A Dutch theologian told global Baptists on the opening night of a three-day celebration of the 400th anniversary of the founding of their faith in Amsterdam in 1609 that change was at the heart of their tradition.
“Being open to change is in our Baptist genes. It is in our DNA. Part of our tradition is that we regularly change our tradition,” said Teun van der Leer, rector of the Dutch Baptist Seminary. “Change in tradition in our tradition is being faithful to our tradition.”
Speaking in a plenary session on freedom at the European Baptist Federation meeting in Amsterdam, van der Leer warned some 900 Baptists from 60 nations, “Tradition is not a problem, traditionalism is.”
He said, “Our tradition is valuable, especially because it is open to change.”
Van der Leer recalled the prophetic courage of Thomas Helwys, a Baptist founder, to change his thinking and to challenge the tradition of the Church of England by advocating for religious freedom.
“One century even before the Enlightenment, almost two centuries before the French Revolution, more than three centuries before the Declaration of Human Rights, he pleaded for the right of freedom of consciousness for ‘heretics, Jews, Turks and them of the Romish religion.’ Although totally disagreeing with them, he stood for their rights to be wrong,” said van der Leer.
“Try to imagine what it really meant at that time to leave the Church of England and start a new church,” said van der Leer, noting that such change was far different from the contemporary Baptist practice of hopping from church to church in search of something different.
He called Helwys’ action “extraordinary and exceptional.”
When Helwys advocated for religious liberty for all in a letter to King James I of England, the king, who was the head of the established church of England, saw the document as intolerable criticism.
“The price was high, as you know, imprisonment and the death in prison a few years later,” recalled van der Leer about what happened to Helwys.
But the fruits of Helwys’ witness and letter “are still being harvested today. It is a heritage to be proud of,” said the Dutch leader, whose address was titled “Building on the Future of God’s History with Us: Are We Spectators or Are We Partakers?”
Van der Leer said, “[F]reedom of consciousness means freedom of religion which means freedom to preach the gospel everywhere and to change religion wherever or whenever people choose to do so.”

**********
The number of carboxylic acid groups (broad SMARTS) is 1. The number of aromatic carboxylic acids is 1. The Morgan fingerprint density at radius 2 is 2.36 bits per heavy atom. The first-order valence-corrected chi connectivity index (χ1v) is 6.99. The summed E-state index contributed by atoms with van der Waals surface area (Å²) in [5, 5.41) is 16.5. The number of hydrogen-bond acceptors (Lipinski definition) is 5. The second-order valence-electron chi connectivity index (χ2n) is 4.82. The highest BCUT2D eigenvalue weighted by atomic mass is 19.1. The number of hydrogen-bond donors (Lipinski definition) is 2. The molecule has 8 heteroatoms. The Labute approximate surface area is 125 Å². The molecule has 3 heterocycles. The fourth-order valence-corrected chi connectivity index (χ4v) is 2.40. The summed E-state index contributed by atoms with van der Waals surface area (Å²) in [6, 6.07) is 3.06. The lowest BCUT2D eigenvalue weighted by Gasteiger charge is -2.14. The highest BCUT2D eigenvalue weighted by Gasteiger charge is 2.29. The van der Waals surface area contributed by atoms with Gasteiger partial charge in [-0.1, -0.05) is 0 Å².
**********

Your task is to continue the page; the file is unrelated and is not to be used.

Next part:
He said, “Everybody has the right to hear the gospel and to respond to it freely.”
Noting Amsterdam’s history and reputation, a city of tolerance amid vast diversity, van der Leer said, “[I]t should be possible today that a Christian becomes a Muslim and a Muslim becomes a Christian without problems, let alone persecution. That’s what we have stood for — 400 years — and continue to stand for — freedom to preach, freedom to chose, freedom to change.”
Such a stance was not and is not easy, said the seminary leader.
Working off a biblical story about the transition in leadership from the prophet Elijah to Elisha, van der Leer said that Elisha wanted to be part of God’s history. He dared to be a part of God’s future, not just a spectator, when he accepted Elijah’s prophetic mantle of leadership.
Baptists are at the crossroads of history, said van der Leer. “We are looking back and we are looking forward. God had his history with us. And the question is: Do we only look at it or do we want to be part of it?”
“Do we want to be spectators of this history and speak proudly about it and that’s it? We celebrated it, went home and remained the same. Or do we want to be partakers, builders of the future of God’s history with us? Do we dare to take these mantles of faith and courage and freedom to preach and choose to change?” he asked. “Who dares to take of the mantle and say, ‘Where is the Lord, the God of Thomas Helwys…Where is the Lord, the God of Martin Luther King?'”
The Dutch theologian said, “Here we stand and the mantle of our history is laying at our feet. What is our calling today? Are we going to pick it up?”
Robert Parham is executive editor of EthicsDaily.com and executive director of its parent organization, the Baptist Center for Ethics.